The athletics fraternity in the country is backing marathon World record holder Eliud Kipchoge in his second attempt to run under two hours in the planned “breaking two” organised marathon race later this year.
On Monday, Kipchoge announced he will have another go at “breaking two” in a specially organised race, probably in London, “between late September and early October.”
In the first attempt at the Nike-engineered “Breaking2” project, Kipchoge, 35, powered by a cocktail of pacemakers on the Monza Formula One race track, ran two hour and 25 seconds, falling agonisingly close to breaking the two-hour barrier on May 6, 2017.
This time around, the race will be funded by one of the richest men in England, Sir Jim Ratcliffe, the founder of chemical manufacturing company INEOS.
World marathon champion Geoffrey Kirui, World 800m record holder David Rudisha and Athletics Kenya head coach Julius Kirwa said Kipchoge is capable of dipping under two hours, having tried it before.
“At this rate, anything is quite possible with Kipchoge since he has achieved 99 per cent of what he has planned,” said Kirui, adding that running two fastest times in the history of the marathon is a clear manifestation.
Kipchoge set a new marathon world record last year in Berlin when he triumphed in 2:01:39 and would run the second fastest time after his record, when winning this year’s London Marathon in 2:02:37 on April 28.
Rudisha noted that Kipchoge ran 2:00:25 when his personal best in marathon was 2:03:05.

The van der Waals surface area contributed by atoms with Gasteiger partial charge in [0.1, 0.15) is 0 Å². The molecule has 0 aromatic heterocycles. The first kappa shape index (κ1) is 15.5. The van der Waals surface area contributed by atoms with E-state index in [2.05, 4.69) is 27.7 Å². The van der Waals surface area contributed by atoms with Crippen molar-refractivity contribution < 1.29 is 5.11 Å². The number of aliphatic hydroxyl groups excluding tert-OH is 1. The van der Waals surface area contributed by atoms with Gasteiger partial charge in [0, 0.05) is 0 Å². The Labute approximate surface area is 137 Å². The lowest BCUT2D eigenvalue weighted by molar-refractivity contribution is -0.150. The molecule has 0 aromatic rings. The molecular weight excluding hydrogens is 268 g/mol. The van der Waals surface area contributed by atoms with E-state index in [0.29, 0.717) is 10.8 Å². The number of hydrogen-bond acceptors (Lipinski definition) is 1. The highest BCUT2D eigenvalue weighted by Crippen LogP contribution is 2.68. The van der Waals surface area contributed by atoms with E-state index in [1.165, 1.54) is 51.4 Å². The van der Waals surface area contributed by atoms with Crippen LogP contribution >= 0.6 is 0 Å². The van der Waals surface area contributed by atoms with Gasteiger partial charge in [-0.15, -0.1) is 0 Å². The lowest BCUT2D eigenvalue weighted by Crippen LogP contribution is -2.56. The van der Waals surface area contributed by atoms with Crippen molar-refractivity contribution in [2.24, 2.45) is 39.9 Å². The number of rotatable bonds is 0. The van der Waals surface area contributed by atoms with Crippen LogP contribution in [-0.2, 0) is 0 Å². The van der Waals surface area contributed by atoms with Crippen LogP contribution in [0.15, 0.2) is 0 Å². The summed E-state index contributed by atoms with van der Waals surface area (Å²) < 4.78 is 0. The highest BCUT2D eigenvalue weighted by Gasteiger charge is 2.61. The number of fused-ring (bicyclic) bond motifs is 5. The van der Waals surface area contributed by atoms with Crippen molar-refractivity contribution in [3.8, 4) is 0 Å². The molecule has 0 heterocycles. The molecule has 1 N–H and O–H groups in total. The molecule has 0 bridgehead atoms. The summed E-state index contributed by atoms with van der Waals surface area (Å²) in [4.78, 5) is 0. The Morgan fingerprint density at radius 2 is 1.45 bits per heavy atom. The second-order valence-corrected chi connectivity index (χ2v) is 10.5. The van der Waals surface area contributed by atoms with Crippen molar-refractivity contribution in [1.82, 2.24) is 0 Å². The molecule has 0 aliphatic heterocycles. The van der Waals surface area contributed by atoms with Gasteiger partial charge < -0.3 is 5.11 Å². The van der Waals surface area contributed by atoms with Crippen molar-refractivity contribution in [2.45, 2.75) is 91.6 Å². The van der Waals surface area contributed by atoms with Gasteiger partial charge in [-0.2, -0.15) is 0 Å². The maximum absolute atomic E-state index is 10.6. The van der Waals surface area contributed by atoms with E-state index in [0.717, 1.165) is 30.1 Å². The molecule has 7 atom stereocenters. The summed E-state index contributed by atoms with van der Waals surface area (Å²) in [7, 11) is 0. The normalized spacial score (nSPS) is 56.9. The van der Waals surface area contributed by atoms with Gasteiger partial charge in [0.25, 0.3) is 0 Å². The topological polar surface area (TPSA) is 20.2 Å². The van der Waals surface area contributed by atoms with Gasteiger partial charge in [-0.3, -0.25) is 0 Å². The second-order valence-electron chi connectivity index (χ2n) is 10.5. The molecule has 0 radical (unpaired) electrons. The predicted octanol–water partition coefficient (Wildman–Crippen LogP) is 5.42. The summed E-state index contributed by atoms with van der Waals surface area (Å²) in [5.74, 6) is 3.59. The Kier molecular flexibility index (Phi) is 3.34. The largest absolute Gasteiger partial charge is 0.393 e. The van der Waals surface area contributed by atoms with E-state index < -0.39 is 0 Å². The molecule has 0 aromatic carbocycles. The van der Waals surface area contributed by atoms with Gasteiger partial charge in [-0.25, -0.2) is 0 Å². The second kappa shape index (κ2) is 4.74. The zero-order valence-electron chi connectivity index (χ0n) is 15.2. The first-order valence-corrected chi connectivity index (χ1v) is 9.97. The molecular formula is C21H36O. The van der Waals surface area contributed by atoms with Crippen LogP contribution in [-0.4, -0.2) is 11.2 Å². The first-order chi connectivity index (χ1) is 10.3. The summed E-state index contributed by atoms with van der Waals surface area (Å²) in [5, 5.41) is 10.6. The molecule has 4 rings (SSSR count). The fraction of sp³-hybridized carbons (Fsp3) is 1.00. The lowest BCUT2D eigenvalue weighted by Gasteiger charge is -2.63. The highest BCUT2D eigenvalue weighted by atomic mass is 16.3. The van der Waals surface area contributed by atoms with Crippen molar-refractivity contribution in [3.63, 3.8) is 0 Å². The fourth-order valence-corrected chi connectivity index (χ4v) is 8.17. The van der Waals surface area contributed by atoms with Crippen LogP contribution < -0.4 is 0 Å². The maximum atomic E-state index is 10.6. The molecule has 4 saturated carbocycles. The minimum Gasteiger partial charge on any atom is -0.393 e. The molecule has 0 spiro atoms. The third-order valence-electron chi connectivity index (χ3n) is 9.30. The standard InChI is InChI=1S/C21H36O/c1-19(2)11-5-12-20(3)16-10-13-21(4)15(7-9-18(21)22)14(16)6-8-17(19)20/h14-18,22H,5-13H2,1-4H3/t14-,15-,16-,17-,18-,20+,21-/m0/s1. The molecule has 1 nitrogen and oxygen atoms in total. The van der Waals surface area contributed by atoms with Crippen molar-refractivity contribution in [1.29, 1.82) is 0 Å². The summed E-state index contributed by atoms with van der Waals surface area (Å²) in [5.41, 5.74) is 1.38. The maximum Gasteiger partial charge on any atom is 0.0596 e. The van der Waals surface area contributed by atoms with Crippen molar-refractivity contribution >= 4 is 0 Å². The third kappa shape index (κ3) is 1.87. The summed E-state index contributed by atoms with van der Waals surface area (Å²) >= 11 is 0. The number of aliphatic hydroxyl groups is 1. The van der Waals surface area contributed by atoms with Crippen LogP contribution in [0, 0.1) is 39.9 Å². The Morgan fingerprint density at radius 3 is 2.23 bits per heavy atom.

“It’s now possible for him to run under two hours by virtue of having a world record and the second fastest time in history within seven months,” said Rudisha.
“This will be more of assisted race ion a flat course with different pacesetters picking up from different points.”
Rudisha explained that this is a race geared towards testing human limit and capability and is often different from the usual marathon races.
“It will not be possible to run under two hours right now in the normal marathon race that has challenges unlike this one that is more specific,” said Rudisha.
Kirwa said Kipchoge can achieve his dream, but the race will have some adjustments with the pacesetters quite crucial. “The weather condition that day will also determine,” explained Kirwa.
Among INEOS’s projects is the “Daily Mile” and “GO Run For Fun” charity initiatives that seek to have students in England’s schools stay active.
INEOS also supports Swiss football club, Lausanne-Sport and Britain’s challenge for the iconic America’s Cup sailing competition spearheaded by British sailing legend, Sir Ben Ainslie.
“Two years ago in Monza, the world got to 26 seconds from breaking the last milestone in athletics. This fall I want to break this barrier. Follow the journey on @INEOS159 as I attempt to rewrite history,” Kipchoge posted on Twitter on Monday.
Kipchoge’s stable, Global Sports Communications (GSC), which is based in Nijmegen, Netherlands, further announced that a London venue for the fresh attempt is being considered.
GSC is headed by former Dutch distance running champion Jos Hermens and handles some of the world’s top elite athletes including Kenya’s multiple world cross country champion Geoffrey Kamworor and Ethiopian legends Haile Gebrselassie and Kenenisa Bekele.
“The sub two-hour marathon is the last great barrier of modern athletics. Eliud Kipchoge, the world’s greatest marathon runner, will attempt to break the two-hour barrier in the INEOS 1:59 Challenge, a special marathon being run between late September and early October 2019,” GSC said in a statement issued by the management company’s marketing manager Marleen Vink-Rennings on Monday.